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Jacob Katz (1904-1998) was one of the greatest Jewish historians of the twentieth century. A pioneer of new foci and methods, Katz brought extraordinary insights to many aspects of Jewish life and its surrounding contexts.
With a keen eye for both "forests" and "trees," Katz transformed our understanding of many areas of Jewish history, among them: Jewish-Christian relations in the Middle Ages, the social-historical significance of Jewish law, the rise of Orthodoxy in Germany and Hungary, and the emergence of modern antisemitism. In this volume, ten leading scholars critically discuss Katz's work with an appreciation for Katz's importance in reshaping the way Jewish history is studied.
|Rebel in Frankfurt: The Scholarly Origins of Jacob Katz||9|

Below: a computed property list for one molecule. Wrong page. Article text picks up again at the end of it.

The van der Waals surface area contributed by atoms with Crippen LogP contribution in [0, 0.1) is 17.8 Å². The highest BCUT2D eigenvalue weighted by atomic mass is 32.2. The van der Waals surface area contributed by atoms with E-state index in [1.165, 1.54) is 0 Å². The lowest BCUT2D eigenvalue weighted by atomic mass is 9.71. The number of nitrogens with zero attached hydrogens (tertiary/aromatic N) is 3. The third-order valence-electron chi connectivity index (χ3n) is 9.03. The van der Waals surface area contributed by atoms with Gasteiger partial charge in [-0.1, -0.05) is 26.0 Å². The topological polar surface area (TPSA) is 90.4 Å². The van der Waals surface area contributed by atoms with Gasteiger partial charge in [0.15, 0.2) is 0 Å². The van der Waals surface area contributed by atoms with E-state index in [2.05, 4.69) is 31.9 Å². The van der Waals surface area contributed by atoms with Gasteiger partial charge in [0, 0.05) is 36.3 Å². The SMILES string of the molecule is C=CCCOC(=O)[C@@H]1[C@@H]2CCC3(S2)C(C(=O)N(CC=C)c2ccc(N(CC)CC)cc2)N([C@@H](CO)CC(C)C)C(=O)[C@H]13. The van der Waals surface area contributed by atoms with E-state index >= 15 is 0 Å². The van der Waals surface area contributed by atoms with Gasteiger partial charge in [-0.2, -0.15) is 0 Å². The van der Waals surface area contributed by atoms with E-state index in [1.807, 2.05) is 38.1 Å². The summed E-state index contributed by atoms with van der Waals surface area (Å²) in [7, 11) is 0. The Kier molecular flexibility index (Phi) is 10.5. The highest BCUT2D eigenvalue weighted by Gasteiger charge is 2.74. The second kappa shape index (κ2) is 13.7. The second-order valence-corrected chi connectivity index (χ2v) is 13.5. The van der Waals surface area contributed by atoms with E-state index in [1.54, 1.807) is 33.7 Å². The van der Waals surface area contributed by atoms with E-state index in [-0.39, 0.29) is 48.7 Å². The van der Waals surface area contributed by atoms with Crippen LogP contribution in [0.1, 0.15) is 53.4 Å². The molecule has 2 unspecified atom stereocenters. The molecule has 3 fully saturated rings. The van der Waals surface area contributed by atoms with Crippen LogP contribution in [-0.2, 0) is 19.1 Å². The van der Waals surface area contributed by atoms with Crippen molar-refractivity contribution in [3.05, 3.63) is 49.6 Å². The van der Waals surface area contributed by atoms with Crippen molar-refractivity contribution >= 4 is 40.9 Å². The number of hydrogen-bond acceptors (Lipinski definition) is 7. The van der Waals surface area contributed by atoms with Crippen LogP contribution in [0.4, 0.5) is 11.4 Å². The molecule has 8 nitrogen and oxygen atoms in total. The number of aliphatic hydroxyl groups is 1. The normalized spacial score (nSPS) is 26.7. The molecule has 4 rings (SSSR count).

|Jacob Katz on Halakhah and Kabbalah||29|
|Jacob Katz on Jews and Christians in the Middle Ages||41|
|Early Modern Ashkenaz in the Writings of Jacob Katz||65|
|Jacob Katz as Social Historian||85|
|Jacob Katz on the Origins and Dimensions of Jewish Modernity: The Centrality of the German Experience||97|
|How Central Was Anti-Semitism to the Historical Writing of Jacob Katz?||125|
|A Hungarian Rhapsody in Blue: Jacob Katz's Tardy Surrender to Hagar's Allure||141|
|Jacob Katz on Halakhah, Orthodoxy, and History||163|
|Jacob Katz as a Dissertation Advisor||173|